What was originally the Blessed Sacrament chapel became the World War One Memorial Chapel in 1923.  The Cathedral has a light and airy interior with a central modern altar in white marble.  There are interesting floor mosaics and tiling that give the building a clean finish.

While we were looking around, a young woman approached me and asked if I would take her photograph outside the Cathedral [the three of us were the only visitors].  I did willingly and asked her where she was visiting from.  ‘Mexico’, she told me with a smile and exclaimed how beautiful the Cathedral was.  We chatted some more and I learnt that she was staying in London, Manchester and Dublin and hoping to learn more English.  The new piazza gives an elegance to Salford Cathedral that it lacked before and maybe more tourists will make the trip to see it.

Salford Cathedral 2
The new piazza at Salford Cathedral

 

 

 

Scotland 2019 trip: 41 overnights on campsite & free camping spots reviewed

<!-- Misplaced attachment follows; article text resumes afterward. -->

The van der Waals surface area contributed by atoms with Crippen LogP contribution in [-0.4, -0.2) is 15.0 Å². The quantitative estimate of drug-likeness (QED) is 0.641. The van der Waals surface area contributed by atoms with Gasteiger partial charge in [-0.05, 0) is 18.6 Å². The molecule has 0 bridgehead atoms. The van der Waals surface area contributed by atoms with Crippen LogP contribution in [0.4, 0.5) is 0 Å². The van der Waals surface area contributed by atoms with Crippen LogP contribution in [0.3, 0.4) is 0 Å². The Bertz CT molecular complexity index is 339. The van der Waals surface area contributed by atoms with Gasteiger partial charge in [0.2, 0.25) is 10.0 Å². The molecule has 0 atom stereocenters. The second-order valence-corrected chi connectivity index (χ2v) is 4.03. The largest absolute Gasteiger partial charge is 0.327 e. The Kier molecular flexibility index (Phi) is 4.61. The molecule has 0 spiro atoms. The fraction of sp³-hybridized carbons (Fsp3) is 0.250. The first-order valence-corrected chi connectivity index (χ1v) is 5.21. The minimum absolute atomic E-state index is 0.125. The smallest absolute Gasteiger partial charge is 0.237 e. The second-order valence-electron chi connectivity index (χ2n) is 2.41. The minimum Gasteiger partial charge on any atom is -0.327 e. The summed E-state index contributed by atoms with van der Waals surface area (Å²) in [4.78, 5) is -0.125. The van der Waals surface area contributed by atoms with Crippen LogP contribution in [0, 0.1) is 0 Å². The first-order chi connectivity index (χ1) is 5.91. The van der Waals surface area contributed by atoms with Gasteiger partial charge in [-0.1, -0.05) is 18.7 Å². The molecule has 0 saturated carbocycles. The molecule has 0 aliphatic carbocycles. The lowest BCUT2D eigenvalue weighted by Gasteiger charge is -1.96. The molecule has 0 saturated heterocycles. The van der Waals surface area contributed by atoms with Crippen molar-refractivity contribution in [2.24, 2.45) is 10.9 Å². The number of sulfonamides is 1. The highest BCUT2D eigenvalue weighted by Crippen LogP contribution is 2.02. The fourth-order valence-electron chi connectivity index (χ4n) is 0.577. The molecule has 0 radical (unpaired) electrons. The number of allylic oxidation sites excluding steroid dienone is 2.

2019 Scotland
We were lucky to catch this stunning view of Ben Nevis from near Linnhe Lochside Holidays at Corpach

 

Campsite name How many nights Comments Cost
Glendaruel Caravan & Camping Park, Argyll 1 Pleasant & peaceful site, clean facilities, warm showers, slightly sloping pitches.  Woodland walks and red squirrels near out pitch. £20.00
Ettrick Bay, Isle of Bute 1 Grassy parking area with sea views, just oystercatchers calling, two other vans in another nearby car park £0.00
Roseland Caravan Park, Rothesay 1 High above Rothesay, open views & sunny site, very sloped pitches, clean facilities, showers £1 for 5 mins, hot water, wash-up open but covered £28.00
Ettrick Bay, Isle of Bute 1 Another van behind us this time £0.00